Applicants and⁄or their designated agents had the option of interacting directly with the clearinghouse to ensure their applications were accurate and complete prior to submitting them to Neustar pursuant to an optional “Pre-validation Process”. Whether or not an applicant was “pre-validated”, the applicant had to submit its corresponding domain name application through an accredited registrar. When the applicant was pre-validated through the clearinghouse, it was given an associated approval number that it had to supply the registry. If not pre-validated, applicants were required to submit the required trademark information to Neustar through their registrar.

As the registry level, Neustar subsequently either delivered the:

• Approval number and domain name registration information to the clearinghouse, or
• Trademark information and the domain name registration information to the clearinghouse through EPP (as is currently required under the Applicant Guidebook) when there was no approval number.

Information was then used by the clearinghouse as either further validation of those pre-validated applications, or initial validation of those that did not go through pre-validation. If the applicant was validated and its trademark matched the applied-for domain name, the clearinghouse communicated that fact to Neustar via EPP.

When there was only one validated sunrise application, the application proceeded to registration when the .co launched. If there were multiple validated applications (recognizing that there could be multiple trademark owners sharing the same trademark), those were included in the .co sunrise auction process. Neustar tracked all of the information it received and the status of each application and posted that status on a secure website to enable trademark owners to view the status of their sunrise applications.

Although the exact process for the sunrise program and its interaction between a trademark owner, a registry operator, a registrar, and a clearinghouse is not completely defined in the Applicant Guidebook and is dependent on the current RFI issued by ICANN in its selection of a trademark clearinghouse provider, Neustar’s expertise in launching multiple sunrise processes and its established software will implement a smooth and compliant sunrise process for the .FOX TLD.

b) Trademark Claims Service Experience and .biz

When Neustar’s .biz TLD launched in 2001, Neustar became the first registry with a TLD that employed a trademark claims service. Neustar developed the trademark claims service by enabling companies to stake claims to domain names prior to the commencement of live .biz domain registrations.

During the trademark claim process, Neustar received over 80,000 trademark claims from entities around the world. Recognizing that multiple entities could have trademark rights in a particular mark, multiple trademark claims for the same string were accepted. All applications were logged into a trademark claims database managed by Neustar.

The trademark claimant was required to provide various information about its trademark rights, including the:

• Particular trademark or service mark relied on for the trademark claim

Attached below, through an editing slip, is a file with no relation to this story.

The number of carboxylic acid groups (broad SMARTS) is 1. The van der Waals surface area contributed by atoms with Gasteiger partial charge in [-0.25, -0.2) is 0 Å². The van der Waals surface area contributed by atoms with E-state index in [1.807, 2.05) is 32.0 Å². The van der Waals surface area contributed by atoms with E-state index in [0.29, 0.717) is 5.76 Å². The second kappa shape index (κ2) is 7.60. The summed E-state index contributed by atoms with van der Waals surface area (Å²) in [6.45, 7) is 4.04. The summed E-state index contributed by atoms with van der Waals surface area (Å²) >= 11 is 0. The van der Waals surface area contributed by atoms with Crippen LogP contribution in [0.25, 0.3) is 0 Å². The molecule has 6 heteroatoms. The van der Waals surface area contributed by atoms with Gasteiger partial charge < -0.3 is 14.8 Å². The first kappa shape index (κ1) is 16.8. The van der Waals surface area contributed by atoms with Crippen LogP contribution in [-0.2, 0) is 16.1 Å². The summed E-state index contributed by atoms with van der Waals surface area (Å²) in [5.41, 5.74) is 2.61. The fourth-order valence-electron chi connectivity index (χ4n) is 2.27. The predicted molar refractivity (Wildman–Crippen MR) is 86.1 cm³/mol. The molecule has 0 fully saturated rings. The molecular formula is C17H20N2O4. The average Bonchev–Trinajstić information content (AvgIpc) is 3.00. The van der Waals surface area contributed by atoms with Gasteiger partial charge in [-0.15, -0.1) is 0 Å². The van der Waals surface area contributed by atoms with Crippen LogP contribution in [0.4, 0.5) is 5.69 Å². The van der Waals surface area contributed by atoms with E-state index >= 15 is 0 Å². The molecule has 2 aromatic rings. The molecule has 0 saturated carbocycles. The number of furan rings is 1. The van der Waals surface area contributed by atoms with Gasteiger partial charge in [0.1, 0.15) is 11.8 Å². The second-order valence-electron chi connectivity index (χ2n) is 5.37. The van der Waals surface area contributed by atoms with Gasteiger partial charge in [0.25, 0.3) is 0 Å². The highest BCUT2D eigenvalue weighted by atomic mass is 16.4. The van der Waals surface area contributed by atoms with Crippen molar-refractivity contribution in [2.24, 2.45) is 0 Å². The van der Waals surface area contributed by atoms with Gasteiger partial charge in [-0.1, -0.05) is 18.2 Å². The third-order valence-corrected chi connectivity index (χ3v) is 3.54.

• Date a trademark application for the mark was filed, if any
• Country where the application was filed, if applicable
• Registration date, if applicable
• Class or classes of goods and services for which registration of the trademark or service mark was sought
• Name of a contact person with whom to discuss the claimed trademark rights

Once all trademark claims and domain name applications were collected, Neustar then compared the claims contained within the trademark claims database with its database of collected domain name applications (DNAs). In the event of a match between a trademark claim and a domain name application, an e-mail message was sent to the domain name applicant notifying the applicant of the existing trademark claim. The e-mail also stressed that if the applicant chose to continue the application process and was ultimately selected as the registrant, the applicant would be subject to Neustar’s dispute proceedings if challenged by the trademark claimant for that particular domain name.

The domain name applicant had the option to proceed with the application or to cancel the application. Proceeding with an application meant that the applicant wanted the application to proceed to registration despite having been notified of an existing trademark claim. By choosing to cancel, the applicant decided not to proceed with the application in light of the existing trademark claim notification.
If the applicant did not respond to the e-mail notification from Neustar, or elected to cancel the application, the application was not processed. As a result, applicant was ineligible to register the actual domain name. If the applicant affirmatively elected to continue the application process after being notified of the claimant’s (or claimants’) alleged trademark rights in the desired domain name, Neustar processed the application.

This process is very similar to the one ultimately adopted by ICANN and incorporated in the latest version of the Applicant Guidebook. Although the collection of trademark claims for new gTLDs will be handled by the Trademark Clearinghouse, many of the aspects of Neustar’s trademark claims process in 2001 for .biz are similar to those in the Applicant Guidebook. This makes Neustar uniquely qualified to implement the new gTLD Trademark Claims Service.